What you need to know:
- Education ministry officials say the Finance ministry has not released the funds required to print the abridged curriculum textbooks.
The planned roll out of the new abridged curriculum hangs in the balance after officials in the Ministry of Finance failed to release the required funds for printing textbooks.
The National Curriculum Development Center (NCDC) compressed the old curriculum, maintaining relevant content in the new abridged curriculum with the aim of helping learners cope under the automatic promotion arrangement.
However, Daily Monitor has learnt that the Ministry of Finance has not yet released the Shs12b needed to facilitate the printing of an estimated 1.2 million copies of the textbooks. For the last two weeks, teachers have been waiting for the revised curriculum.
The Ministry of Education Permanent Secretary, Ms Ketty Lamaro, yesterday said due to budget constraints, the ministry decided to cut the budget for printing the textbooks from Shs12 billion to Shs1.8 billion.
“NCDC revised the budget downwards to Shs1.8b because it decided to conduct in-house printing. I know we are running out of time but at the moment, we are looking for options of printing the books as we wait for money from Finance,” Ms Lamaro said.
The executive director of NCDC, Dr Grace Baguma, yesterday said they will need two weeks to print the required copies once the money is released.
Dr Baguma said they have started the process of procuring stationery as they wait for funds.
The spokesperson of the Ministry of Finance, Mr Jim Mugunga, on Tuesday said he had not seen the request from the Ministry of Education.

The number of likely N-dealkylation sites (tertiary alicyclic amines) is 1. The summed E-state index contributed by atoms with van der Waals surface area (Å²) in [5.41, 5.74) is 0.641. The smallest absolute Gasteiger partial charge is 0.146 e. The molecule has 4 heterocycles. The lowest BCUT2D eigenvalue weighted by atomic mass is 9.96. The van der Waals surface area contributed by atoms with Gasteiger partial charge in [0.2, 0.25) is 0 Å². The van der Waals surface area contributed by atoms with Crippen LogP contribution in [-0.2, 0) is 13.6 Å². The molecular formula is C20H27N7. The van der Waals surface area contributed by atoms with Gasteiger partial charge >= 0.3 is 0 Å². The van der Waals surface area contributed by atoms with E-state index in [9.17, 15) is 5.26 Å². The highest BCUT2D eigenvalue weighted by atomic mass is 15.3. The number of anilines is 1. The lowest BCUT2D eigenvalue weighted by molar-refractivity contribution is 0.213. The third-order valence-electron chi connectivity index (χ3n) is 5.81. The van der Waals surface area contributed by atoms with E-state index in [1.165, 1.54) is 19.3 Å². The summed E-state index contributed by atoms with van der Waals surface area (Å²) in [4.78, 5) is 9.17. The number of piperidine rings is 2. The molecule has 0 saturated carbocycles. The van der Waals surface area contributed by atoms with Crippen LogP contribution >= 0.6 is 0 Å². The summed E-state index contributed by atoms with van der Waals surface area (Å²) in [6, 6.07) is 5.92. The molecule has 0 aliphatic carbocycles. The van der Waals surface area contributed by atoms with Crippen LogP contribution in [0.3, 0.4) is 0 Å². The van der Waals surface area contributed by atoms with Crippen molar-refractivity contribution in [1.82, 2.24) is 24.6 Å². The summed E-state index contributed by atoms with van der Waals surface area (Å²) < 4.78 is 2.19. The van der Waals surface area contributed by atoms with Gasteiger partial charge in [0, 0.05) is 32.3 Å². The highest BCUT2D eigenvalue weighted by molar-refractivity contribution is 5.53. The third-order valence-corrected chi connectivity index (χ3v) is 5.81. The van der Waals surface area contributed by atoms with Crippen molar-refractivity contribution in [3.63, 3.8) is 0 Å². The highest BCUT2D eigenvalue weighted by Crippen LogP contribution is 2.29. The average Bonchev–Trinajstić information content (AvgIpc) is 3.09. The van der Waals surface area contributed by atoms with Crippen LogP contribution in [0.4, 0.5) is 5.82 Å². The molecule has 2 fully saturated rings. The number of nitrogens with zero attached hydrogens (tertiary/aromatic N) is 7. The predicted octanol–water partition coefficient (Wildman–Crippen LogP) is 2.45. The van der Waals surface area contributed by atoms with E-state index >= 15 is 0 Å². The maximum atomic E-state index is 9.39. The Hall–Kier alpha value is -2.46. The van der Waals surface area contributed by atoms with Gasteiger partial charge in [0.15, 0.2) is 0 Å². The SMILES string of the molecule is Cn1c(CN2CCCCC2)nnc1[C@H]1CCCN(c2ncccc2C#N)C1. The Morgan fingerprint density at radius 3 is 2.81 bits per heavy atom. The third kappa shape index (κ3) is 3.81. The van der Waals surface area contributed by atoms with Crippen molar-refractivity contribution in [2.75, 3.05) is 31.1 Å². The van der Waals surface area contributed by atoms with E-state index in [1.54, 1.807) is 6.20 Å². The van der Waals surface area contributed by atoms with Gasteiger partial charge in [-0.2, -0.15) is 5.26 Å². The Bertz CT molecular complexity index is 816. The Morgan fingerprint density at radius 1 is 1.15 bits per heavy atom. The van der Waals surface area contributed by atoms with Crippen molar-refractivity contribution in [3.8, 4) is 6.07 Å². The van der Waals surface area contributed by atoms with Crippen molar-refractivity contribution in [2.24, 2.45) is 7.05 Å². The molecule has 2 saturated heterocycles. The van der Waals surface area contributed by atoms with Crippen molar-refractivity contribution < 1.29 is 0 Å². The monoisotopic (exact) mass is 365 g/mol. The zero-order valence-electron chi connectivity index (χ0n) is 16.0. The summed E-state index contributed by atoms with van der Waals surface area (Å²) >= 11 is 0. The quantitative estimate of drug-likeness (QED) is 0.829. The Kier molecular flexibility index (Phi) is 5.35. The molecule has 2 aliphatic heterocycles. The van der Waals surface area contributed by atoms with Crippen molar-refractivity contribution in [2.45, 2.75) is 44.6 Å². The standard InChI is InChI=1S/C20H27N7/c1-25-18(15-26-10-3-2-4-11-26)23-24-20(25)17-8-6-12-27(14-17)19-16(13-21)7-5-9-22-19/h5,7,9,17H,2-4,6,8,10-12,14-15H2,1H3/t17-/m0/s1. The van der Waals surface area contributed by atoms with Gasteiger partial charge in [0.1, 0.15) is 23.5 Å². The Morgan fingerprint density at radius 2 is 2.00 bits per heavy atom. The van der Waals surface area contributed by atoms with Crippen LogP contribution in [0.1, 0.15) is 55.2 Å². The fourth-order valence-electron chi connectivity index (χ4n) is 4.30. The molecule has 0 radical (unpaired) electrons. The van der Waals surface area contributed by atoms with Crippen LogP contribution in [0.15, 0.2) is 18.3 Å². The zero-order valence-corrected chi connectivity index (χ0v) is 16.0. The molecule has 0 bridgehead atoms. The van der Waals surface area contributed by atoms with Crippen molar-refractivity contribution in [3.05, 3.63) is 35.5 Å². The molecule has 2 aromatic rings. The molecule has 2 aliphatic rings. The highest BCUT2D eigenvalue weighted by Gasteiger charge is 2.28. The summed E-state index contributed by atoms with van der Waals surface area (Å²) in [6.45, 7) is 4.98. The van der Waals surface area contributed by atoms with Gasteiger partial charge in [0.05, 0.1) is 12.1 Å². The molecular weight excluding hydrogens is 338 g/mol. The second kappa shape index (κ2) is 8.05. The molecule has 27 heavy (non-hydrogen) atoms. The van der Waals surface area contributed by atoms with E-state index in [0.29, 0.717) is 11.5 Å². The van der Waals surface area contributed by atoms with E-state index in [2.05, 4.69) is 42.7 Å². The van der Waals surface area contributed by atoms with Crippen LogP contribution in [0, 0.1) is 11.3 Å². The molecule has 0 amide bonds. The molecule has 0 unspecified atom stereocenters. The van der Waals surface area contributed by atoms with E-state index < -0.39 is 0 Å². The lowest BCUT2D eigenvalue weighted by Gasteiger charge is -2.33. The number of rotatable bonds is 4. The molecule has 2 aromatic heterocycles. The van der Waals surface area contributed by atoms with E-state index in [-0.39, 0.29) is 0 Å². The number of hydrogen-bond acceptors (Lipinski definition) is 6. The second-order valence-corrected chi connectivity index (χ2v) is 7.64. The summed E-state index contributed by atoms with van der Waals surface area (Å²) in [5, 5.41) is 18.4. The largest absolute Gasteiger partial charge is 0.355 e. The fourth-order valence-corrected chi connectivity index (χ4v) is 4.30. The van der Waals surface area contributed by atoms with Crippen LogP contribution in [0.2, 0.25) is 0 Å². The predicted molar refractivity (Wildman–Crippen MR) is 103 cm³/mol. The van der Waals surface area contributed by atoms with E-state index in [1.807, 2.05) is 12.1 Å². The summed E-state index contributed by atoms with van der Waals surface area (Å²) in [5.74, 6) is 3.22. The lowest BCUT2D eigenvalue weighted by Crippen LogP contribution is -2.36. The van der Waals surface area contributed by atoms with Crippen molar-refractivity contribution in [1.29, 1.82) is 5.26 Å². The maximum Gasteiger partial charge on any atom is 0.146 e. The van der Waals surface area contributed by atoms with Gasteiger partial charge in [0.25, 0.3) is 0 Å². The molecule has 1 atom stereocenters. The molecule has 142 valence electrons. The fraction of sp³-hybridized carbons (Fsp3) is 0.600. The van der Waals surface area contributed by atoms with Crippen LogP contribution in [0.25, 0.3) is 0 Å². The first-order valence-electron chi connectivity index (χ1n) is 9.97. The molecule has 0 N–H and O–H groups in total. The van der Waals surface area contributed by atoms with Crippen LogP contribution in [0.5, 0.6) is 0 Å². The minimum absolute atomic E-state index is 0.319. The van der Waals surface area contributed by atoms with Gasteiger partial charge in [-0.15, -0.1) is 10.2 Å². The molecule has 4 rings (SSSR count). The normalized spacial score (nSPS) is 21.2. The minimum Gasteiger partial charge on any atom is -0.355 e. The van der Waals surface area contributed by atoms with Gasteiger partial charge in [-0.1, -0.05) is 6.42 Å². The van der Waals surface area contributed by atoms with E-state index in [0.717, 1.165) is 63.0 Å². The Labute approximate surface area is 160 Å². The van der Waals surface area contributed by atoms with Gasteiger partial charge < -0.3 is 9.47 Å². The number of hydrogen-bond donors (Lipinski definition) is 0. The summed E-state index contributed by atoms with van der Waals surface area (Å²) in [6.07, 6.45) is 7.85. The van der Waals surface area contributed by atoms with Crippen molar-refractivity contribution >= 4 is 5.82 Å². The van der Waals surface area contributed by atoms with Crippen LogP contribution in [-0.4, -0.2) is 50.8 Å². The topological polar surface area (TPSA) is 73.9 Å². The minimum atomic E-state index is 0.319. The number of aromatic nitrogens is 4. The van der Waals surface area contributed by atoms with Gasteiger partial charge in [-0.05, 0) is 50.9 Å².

“If the ministry has justified the reason for the money, the accounting officers will handle them but this takes a process,” Mr Mugunga said.
Teachers, especially those in hard-to-reach areas, last week protested the call to download the abridged curriculum from the NCDC’s website, saying accessing data and Internet upcountry is a big challenge.
The teachers vowed to boycott the new curriculum if government does not print and deliver hard copies.
A secondary school teacher from Manafwa District, who spoke to Monitor yesterday on anonymity over fear of reprisal, said: “Some teachers in Senior Two are teaching their students Senior One work because they are confused on what to do. I myself haven’t seen that copy of the abridged curriculum. Someone shared it on my WhatsApp but it’s heavy and I haven’t been able to download it.”
Meanwhile, the secretary general of Uganda National Teachers Association (Unatu), Mr Filbert Baguma, said instead of the government printing textbooks that might take a year to be delivered to schools, they should tell teachers what has been deleted and what has been maintained in the new curriculum.
“These things that are putting teachers on tension that they are waiting for the new curriculum should be dropped. The teachers should use the old curriculum using the content that was retained in the new curriculum because nothing much changes,” Mr Baguma said.
Mr Paul Etianga, the chairperson of Private Teachers Association, said some schools with capacity have printed the abridged curriculum.
According to some of the content in the condensed curriculum, Primary Five pupils will cover various topics under integrated sciences.
For instance, under the world of living things topic, pupils will describe bacteria, where they are found and where they breed under the fungi bacteria topic.
The NCDC also indicated areas of concentration in various topics where teachers should give emphasis when teaching learners. Under Primary One English, pupils will be taken through things found at school (people, things and activities).